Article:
Finally I can respond to Noah's very sharp and smartly reasoned post.
Noah thinks the charge of emotivism can be overused. He's right. He is also right that honor registers in the realm of feeling, that an opposite of honor is shame, and that shame is also felt. And he is right to imply strongly that it is right to feel the honor and shame that redound to one as a result of one's behavior.
But Noah rises to an unhelpfully high level of abstraction by casting my argument in terms of "banish[ing] feelings entirely as a source of value." I read that phrase aloud and I hear Max Weber lite. He did enough already to set us down the perilous road of separating facts from 'values.' I still do not know, unless I am walking through Wal-Mart, exactly what a value is. But I am not rude enough to stop the conversation there, and I think that specifically in Noah's terms he means the following:
I can appreciate the suspicion of feeling as a primary source of value (though neither am I convinced that that suspicion amounts to a knock-down argument against); I’m not at all ready to jettison feeling as a guide to judgement. And I don’t think Mr. Emotivism meant to do so either; quite the opposite.
I am more suspicious of talk of 'primary sources of value' than I am of feelings. Talk of 'feeling as a guide to judgment,' on the other hand, is something I can actually deliberate about without taking a walk through the set of What Dreams May Come, and I'm glad Noah cast it in those terms because I wholly agree that feeling must -- as in we have no choice -- factor into our deliberations, judgments, and actions. And I agree that MacIntyre agrees.
But here's the catch. Feelings can impel us toward and through deliberation, judgment, and action. But they can also shut down and steer us away from thinking, deciding, and doing certain things. Feelings can motivate, and supply us with the resources to achieve, a practice of self-conscious denial that can range from the very simple to the highly elaborate. Feelings can lead us to the conclusion that genocide is happening in Darfur but in the end it's okay that we're not doing anything about it. Maybe this is true -- maybe it withstands the test of fully reasoned thought -- but that doesn't at all mean that anyone who arrives at that conflicted conclusion by any means is equally correct in process or outcome. Feelings can lead us to privilege the way events or actions or nonactions make us feel over what they actually are.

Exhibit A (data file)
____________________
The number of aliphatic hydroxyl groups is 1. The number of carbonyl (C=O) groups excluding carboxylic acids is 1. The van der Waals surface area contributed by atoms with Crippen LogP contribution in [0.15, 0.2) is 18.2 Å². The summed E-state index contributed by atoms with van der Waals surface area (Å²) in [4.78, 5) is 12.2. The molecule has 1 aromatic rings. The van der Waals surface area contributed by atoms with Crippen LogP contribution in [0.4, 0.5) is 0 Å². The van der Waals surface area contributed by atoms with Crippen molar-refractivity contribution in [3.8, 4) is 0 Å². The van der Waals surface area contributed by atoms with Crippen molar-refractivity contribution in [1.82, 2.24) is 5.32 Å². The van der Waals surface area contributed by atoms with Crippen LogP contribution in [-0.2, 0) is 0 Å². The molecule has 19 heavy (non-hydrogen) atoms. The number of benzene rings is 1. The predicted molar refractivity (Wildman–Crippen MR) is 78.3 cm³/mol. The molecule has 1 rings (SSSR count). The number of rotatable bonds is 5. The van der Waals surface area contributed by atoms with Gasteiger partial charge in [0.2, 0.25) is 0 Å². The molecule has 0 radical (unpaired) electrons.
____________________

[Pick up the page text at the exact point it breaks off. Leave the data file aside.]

And this leads me to closely and carefully challenge Noah's suggestion that honor cannot be possessed "in an objective sense." Strict as I am about 'sense' language I prefer to say that honor is objective. I know this sounds outrageous to a lot of people, so I will restrict myself for now to saying that it is objective in a very narrow fashion. I submit that it is objectively dishonorable to crawl around naked and sharing a pig trough with porcine companions. Of course on some flourishing alien planet there may be some highly significant waiver applicable to some ceremony where naked pig food eating is a trial of great honor. Indeed in an African culture I read about at some point this semester the coming of age ritual involves ritually receiving the abuse of the tribe. But we need to be nimble enough and honest enough to recognize, sociologically speaking, that when transgressions are permitted they do not necessarily cease to be transgressions. Nowhere is there a better case of the truth of this than war. Anywhere there is civilization murder is not honorable. Anywhere there are people murder generally and characteristically causes guilt and shame. But war waives some of the rules pertaining to murder.
The reason why I raise this prickly point is because what I really want to claim is that honor is objective only insofar as guilt has a minimal objectivity. We all recognize that people who feel no guilt are not wholly persons, that there is something radically defective about them. Surely many things can be crimes, and not all things that are crimes in one place at one time are crimes in others. We can be very historicist about the nature of crime and still admit that crime -- culpable wrongdoing -- is an objective thing however the contents might vary through history. Certain regularities emerge. But now I want to emphasize that shame and guilt are two different things. Someone might, for example, do the right thing in a way that causes them to appear to have done the wrong thing; that appearance brings great shame upon them while, at the same time, they (rightly) feel no guilt. There are complex variations on this theme. But if MacIntyre is right that all moral dilemmas can ultimately be resolved, even if at great cost and pain, then it is quite possible to encounter situations in which you will come out with zero guilt and some amount of shame. It is along these lines that I see objectivity in guilt as compared with the greater subjectivity of shame.